I use Linux as my desktop machine and in my servers. It doesn't mean I don't understand that while it is the only good os available, it's also decades behind the times. I know this is also true regarding my CPU. That mid evil monstrosity X86. Not even an Intel spokesman can deny an ARM is beating at it's heart.

Hacks. That what we have come to admire in this industry. The ability to circumvent antiquated technology instead of inventing new tech. And that what we have become. The peddlers of Java \ C++ \ C# as innovative. Abstractions hiding the horror are computers have become. Entire OSs dedicated to make the mess that the patents have allowed to be somehow usable and their associated languages of choice.

And now we're surprised the third world has caught up. Maybe if we would have put some effort into making sure not to stand still this wouldn't have happened. Maybe if patents wouldn't have been there to allow this... Mea Culpa as part of the system.

Re:Could shut down ? Have shut down more like it. (0)

Anonymous Coward | about 2 years ago | (#42344067)

Not even an Intel spokesman can deny an ARM is beating at it's heart.

Are you claiming that Intel's X86 chips have ARM chips inside them, or that ARM is going to beat X86 in the long term?

Hmm I wonder if this is a patentable idea? (0)

Anonymous Coward | about 2 years ago | (#42343565)

I wonder if someone thought of this as a good patent, I can see the title now"

Process to keep Mark Cuban busy by putting him on a panel to root out silly patents.

Step 1.... (4, Insightful)

Lumpy (12016) | about 2 years ago | (#42343603)

Invalidate and reject ALL software patents.

ALL of them. Computers are math, you cant patent math, therefore you cant freaking patent anything that is software.

Until they do that, they are just spinning their wheels.

Re:Step 1.... (0)

Anonymous Coward | about 2 years ago | (#42344265)

And since all software can be burned/patterned/implemented/designed in fixed hardware, all hardware patents involving circuits should be invalidated and rejected too! (otherwise people will just move the algorithms into hardware)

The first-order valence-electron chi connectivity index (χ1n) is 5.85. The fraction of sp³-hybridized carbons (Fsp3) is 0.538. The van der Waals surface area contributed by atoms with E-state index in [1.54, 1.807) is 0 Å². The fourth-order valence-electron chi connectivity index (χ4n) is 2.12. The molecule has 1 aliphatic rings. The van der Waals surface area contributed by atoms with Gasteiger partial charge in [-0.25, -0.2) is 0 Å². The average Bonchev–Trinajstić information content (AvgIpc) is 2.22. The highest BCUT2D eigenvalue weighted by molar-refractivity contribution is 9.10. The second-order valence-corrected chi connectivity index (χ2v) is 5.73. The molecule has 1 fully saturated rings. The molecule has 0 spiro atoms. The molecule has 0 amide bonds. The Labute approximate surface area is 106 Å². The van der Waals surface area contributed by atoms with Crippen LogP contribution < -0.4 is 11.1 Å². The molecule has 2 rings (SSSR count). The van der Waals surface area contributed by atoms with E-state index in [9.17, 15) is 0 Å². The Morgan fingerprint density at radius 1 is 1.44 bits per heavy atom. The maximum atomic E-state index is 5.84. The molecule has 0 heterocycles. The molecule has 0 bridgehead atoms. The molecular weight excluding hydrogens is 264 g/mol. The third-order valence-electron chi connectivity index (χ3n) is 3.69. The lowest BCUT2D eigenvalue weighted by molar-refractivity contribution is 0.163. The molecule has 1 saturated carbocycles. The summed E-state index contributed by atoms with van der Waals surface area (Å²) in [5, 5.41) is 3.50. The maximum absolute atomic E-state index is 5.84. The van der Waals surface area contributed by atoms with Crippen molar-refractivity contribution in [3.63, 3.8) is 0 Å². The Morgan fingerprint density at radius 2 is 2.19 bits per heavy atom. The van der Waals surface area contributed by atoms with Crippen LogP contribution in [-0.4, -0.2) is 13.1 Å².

Until they do that, they are just spinning their wheels. Preach on brother! No hardware OR software patents! Ban them all!

Re:Step 1.... (0)

Anonymous Coward | about a year ago | (#42346527)

You know nothing at all about electronics or computers...Why dontcha' you go on over to Reddit. There's more clueless idiots like you over there.

Re:Step 1.... (0)

Anonymous Coward | about 2 years ago | (#42345575)

Is that you, Dr Chase?

Re:Step 1.... (0)

Anonymous Coward | about 2 years ago | (#42345859)

All software is logic executed via math...sort of. OK, so you should not be able to patent logic either...
But that's not the point - patents in software protect the innovative idea that just happens to be implemented in software.
There's a big difference between bullshit patents used for cynical marketing purposes, and the real need for companies, and individuals, to obtain a reasonable return on their often substantial R&D investment.

It's the current patent system which is broken, not the idea of patents themselves.

Patents just change the nature of advances (4, Interesting)

trout007 (975317) | about 2 years ago | (#42343615)

I think that patents do not increase technological advance but only change how they are released. If patents did not exist there would always be pressure to make a better product. This would happen in smaller but quicker steps. Patents don't increase the rate of innovation. What people do is hold back releasing products until the advances are enough to get a patent. This results in larger but less frequent advances. In the modern world there is no reason for any patents. If your technological advance is sufficiently large you will gain a natural monopoly as the competition tries to catch up.

Re:Patents just change the nature of advances (0)

Anonymous Coward | about 2 years ago | (#42345881)